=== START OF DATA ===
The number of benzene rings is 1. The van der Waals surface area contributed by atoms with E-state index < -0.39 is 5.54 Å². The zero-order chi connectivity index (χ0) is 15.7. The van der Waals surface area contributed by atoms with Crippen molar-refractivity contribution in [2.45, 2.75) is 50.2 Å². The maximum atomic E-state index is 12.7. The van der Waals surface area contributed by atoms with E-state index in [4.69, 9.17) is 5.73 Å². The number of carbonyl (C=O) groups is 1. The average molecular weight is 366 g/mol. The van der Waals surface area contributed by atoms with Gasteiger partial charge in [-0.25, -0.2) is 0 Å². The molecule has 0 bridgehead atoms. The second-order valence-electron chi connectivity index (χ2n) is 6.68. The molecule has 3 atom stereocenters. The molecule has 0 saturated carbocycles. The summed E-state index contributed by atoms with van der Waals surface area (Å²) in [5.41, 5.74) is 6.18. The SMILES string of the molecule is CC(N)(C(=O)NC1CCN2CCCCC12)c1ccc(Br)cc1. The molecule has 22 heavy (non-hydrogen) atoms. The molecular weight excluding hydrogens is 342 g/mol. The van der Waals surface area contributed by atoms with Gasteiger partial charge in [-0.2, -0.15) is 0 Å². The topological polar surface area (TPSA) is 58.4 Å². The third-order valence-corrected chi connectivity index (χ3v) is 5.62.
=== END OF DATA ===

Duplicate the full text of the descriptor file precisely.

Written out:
The number of benzene rings is 1. The van der Waals surface area contributed by atoms with E-state index < -0.39 is 5.54 Å². The zero-order chi connectivity index (χ0) is 15.7. The van der Waals surface area contributed by atoms with Crippen molar-refractivity contribution in [2.45, 2.75) is 50.2 Å². The maximum atomic E-state index is 12.7. The van der Waals surface area contributed by atoms with E-state index in [4.69, 9.17) is 5.73 Å². The number of carbonyl (C=O) groups is 1. The average molecular weight is 366 g/mol. The van der Waals surface area contributed by atoms with Gasteiger partial charge in [-0.25, -0.2) is 0 Å². The molecule has 0 bridgehead atoms. The second-order valence-electron chi connectivity index (χ2n) is 6.68. The molecule has 3 atom stereocenters. The molecule has 0 saturated carbocycles. The summed E-state index contributed by atoms with van der Waals surface area (Å²) in [5.41, 5.74) is 6.18. The SMILES string of the molecule is CC(N)(C(=O)NC1CCN2CCCCC12)c1ccc(Br)cc1. The molecule has 22 heavy (non-hydrogen) atoms. The molecular weight excluding hydrogens is 342 g/mol. The van der Waals surface area contributed by atoms with Gasteiger partial charge in [-0.2, -0.15) is 0 Å². The topological polar surface area (TPSA) is 58.4 Å². The third-order valence-corrected chi connectivity index (χ3v) is 5.62.